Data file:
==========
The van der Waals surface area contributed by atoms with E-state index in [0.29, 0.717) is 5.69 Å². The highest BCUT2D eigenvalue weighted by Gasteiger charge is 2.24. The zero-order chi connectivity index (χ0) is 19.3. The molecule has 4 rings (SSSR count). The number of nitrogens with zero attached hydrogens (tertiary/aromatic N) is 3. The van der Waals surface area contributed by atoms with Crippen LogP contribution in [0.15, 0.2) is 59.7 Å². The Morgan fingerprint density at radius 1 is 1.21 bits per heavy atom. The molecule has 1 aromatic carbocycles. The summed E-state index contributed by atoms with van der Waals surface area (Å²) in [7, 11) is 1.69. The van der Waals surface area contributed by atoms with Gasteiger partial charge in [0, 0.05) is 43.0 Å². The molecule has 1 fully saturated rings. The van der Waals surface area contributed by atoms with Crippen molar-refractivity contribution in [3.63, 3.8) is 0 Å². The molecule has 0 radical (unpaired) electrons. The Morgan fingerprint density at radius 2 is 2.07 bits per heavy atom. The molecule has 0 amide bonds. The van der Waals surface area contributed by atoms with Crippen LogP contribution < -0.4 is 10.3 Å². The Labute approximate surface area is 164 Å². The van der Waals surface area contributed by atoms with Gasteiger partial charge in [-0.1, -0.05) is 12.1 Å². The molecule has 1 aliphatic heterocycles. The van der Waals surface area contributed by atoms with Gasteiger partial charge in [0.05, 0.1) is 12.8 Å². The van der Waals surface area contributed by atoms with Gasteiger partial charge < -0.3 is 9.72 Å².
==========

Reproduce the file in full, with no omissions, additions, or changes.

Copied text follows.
The van der Waals surface area contributed by atoms with E-state index in [0.29, 0.717) is 5.69 Å². The highest BCUT2D eigenvalue weighted by Gasteiger charge is 2.24. The zero-order chi connectivity index (χ0) is 19.3. The molecule has 4 rings (SSSR count). The number of nitrogens with zero attached hydrogens (tertiary/aromatic N) is 3. The van der Waals surface area contributed by atoms with Crippen LogP contribution in [0.15, 0.2) is 59.7 Å². The Morgan fingerprint density at radius 1 is 1.21 bits per heavy atom. The molecule has 1 aromatic carbocycles. The summed E-state index contributed by atoms with van der Waals surface area (Å²) in [7, 11) is 1.69. The van der Waals surface area contributed by atoms with Gasteiger partial charge in [0, 0.05) is 43.0 Å². The molecule has 1 fully saturated rings. The van der Waals surface area contributed by atoms with Crippen molar-refractivity contribution in [3.63, 3.8) is 0 Å². The molecule has 0 radical (unpaired) electrons. The Morgan fingerprint density at radius 2 is 2.07 bits per heavy atom. The molecule has 0 amide bonds. The van der Waals surface area contributed by atoms with Crippen LogP contribution < -0.4 is 10.3 Å². The Labute approximate surface area is 164 Å². The van der Waals surface area contributed by atoms with Gasteiger partial charge in [-0.1, -0.05) is 12.1 Å². The molecule has 1 aliphatic heterocycles. The van der Waals surface area contributed by atoms with Gasteiger partial charge in [0.05, 0.1) is 12.8 Å². The van der Waals surface area contributed by atoms with Gasteiger partial charge < -0.3 is 9.72 Å².